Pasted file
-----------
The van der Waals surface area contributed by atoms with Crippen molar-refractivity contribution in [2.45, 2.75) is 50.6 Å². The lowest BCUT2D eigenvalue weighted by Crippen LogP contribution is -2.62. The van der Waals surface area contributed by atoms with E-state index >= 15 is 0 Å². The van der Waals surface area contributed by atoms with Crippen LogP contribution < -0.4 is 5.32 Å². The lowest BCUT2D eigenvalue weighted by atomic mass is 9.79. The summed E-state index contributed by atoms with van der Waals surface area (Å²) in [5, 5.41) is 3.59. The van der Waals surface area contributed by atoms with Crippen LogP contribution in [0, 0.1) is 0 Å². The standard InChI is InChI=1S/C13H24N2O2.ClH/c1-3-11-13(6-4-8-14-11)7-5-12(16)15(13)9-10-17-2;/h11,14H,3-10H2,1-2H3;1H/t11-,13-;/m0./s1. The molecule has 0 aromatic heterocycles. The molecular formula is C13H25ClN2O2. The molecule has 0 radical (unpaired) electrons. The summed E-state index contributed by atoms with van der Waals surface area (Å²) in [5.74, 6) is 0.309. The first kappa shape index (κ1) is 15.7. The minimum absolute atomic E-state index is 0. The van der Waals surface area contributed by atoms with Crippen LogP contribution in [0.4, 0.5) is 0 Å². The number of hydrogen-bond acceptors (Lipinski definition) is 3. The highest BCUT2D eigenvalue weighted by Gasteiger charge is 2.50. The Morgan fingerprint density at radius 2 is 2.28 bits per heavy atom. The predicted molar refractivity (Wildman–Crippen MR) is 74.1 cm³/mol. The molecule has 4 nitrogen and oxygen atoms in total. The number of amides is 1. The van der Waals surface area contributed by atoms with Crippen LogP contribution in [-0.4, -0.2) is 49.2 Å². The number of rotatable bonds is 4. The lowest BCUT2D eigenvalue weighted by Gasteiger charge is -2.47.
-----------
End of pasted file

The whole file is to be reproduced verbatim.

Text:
The van der Waals surface area contributed by atoms with Crippen molar-refractivity contribution in [2.45, 2.75) is 50.6 Å². The lowest BCUT2D eigenvalue weighted by Crippen LogP contribution is -2.62. The van der Waals surface area contributed by atoms with E-state index >= 15 is 0 Å². The van der Waals surface area contributed by atoms with Crippen LogP contribution < -0.4 is 5.32 Å². The lowest BCUT2D eigenvalue weighted by atomic mass is 9.79. The summed E-state index contributed by atoms with van der Waals surface area (Å²) in [5, 5.41) is 3.59. The van der Waals surface area contributed by atoms with Crippen LogP contribution in [0, 0.1) is 0 Å². The standard InChI is InChI=1S/C13H24N2O2.ClH/c1-3-11-13(6-4-8-14-11)7-5-12(16)15(13)9-10-17-2;/h11,14H,3-10H2,1-2H3;1H/t11-,13-;/m0./s1. The molecule has 0 aromatic heterocycles. The molecular formula is C13H25ClN2O2. The molecule has 0 radical (unpaired) electrons. The summed E-state index contributed by atoms with van der Waals surface area (Å²) in [5.74, 6) is 0.309. The first kappa shape index (κ1) is 15.7. The minimum absolute atomic E-state index is 0. The van der Waals surface area contributed by atoms with Crippen LogP contribution in [0.4, 0.5) is 0 Å². The number of hydrogen-bond acceptors (Lipinski definition) is 3. The highest BCUT2D eigenvalue weighted by Gasteiger charge is 2.50. The Morgan fingerprint density at radius 2 is 2.28 bits per heavy atom. The predicted molar refractivity (Wildman–Crippen MR) is 74.1 cm³/mol. The molecule has 4 nitrogen and oxygen atoms in total. The number of amides is 1. The van der Waals surface area contributed by atoms with Crippen LogP contribution in [-0.4, -0.2) is 49.2 Å². The number of rotatable bonds is 4. The lowest BCUT2D eigenvalue weighted by Gasteiger charge is -2.47.